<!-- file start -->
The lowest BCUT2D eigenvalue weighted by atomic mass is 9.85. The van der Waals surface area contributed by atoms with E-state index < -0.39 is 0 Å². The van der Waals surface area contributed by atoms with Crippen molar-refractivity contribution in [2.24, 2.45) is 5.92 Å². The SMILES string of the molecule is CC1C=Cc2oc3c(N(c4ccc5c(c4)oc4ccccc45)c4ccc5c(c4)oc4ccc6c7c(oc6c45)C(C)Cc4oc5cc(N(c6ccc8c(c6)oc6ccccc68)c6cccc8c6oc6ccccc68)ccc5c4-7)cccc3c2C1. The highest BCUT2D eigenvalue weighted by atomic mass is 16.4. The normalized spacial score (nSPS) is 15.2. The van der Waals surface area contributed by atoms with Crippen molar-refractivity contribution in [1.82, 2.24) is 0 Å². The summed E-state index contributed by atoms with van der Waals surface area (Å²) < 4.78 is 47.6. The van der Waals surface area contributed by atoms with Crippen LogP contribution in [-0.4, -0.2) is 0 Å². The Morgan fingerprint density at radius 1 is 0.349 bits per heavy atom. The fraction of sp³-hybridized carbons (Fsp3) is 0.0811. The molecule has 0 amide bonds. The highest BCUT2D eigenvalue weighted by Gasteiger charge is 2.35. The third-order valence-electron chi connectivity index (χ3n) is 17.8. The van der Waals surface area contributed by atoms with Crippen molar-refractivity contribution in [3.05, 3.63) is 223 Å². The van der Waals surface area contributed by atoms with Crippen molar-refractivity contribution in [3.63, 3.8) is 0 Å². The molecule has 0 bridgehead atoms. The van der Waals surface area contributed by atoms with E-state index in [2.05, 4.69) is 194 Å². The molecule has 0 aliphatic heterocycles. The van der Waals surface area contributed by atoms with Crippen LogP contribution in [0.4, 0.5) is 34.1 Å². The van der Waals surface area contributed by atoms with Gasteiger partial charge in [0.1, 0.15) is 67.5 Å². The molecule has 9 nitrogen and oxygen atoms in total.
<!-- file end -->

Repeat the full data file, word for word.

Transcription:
The lowest BCUT2D eigenvalue weighted by atomic mass is 9.85. The van der Waals surface area contributed by atoms with E-state index < -0.39 is 0 Å². The van der Waals surface area contributed by atoms with Crippen molar-refractivity contribution in [2.24, 2.45) is 5.92 Å². The SMILES string of the molecule is CC1C=Cc2oc3c(N(c4ccc5c(c4)oc4ccccc45)c4ccc5c(c4)oc4ccc6c7c(oc6c45)C(C)Cc4oc5cc(N(c6ccc8c(c6)oc6ccccc68)c6cccc8c6oc6ccccc68)ccc5c4-7)cccc3c2C1. The highest BCUT2D eigenvalue weighted by atomic mass is 16.4. The normalized spacial score (nSPS) is 15.2. The van der Waals surface area contributed by atoms with Crippen molar-refractivity contribution in [1.82, 2.24) is 0 Å². The summed E-state index contributed by atoms with van der Waals surface area (Å²) < 4.78 is 47.6. The van der Waals surface area contributed by atoms with Crippen LogP contribution in [-0.4, -0.2) is 0 Å². The Morgan fingerprint density at radius 1 is 0.349 bits per heavy atom. The fraction of sp³-hybridized carbons (Fsp3) is 0.0811. The molecule has 0 amide bonds. The highest BCUT2D eigenvalue weighted by Gasteiger charge is 2.35. The third-order valence-electron chi connectivity index (χ3n) is 17.8. The van der Waals surface area contributed by atoms with Crippen molar-refractivity contribution in [3.05, 3.63) is 223 Å². The van der Waals surface area contributed by atoms with Crippen molar-refractivity contribution in [3.63, 3.8) is 0 Å². The molecule has 0 bridgehead atoms. The van der Waals surface area contributed by atoms with E-state index in [2.05, 4.69) is 194 Å². The molecule has 0 aliphatic heterocycles. The van der Waals surface area contributed by atoms with Crippen LogP contribution in [0.4, 0.5) is 34.1 Å². The van der Waals surface area contributed by atoms with Gasteiger partial charge in [0.1, 0.15) is 67.5 Å². The molecule has 9 nitrogen and oxygen atoms in total.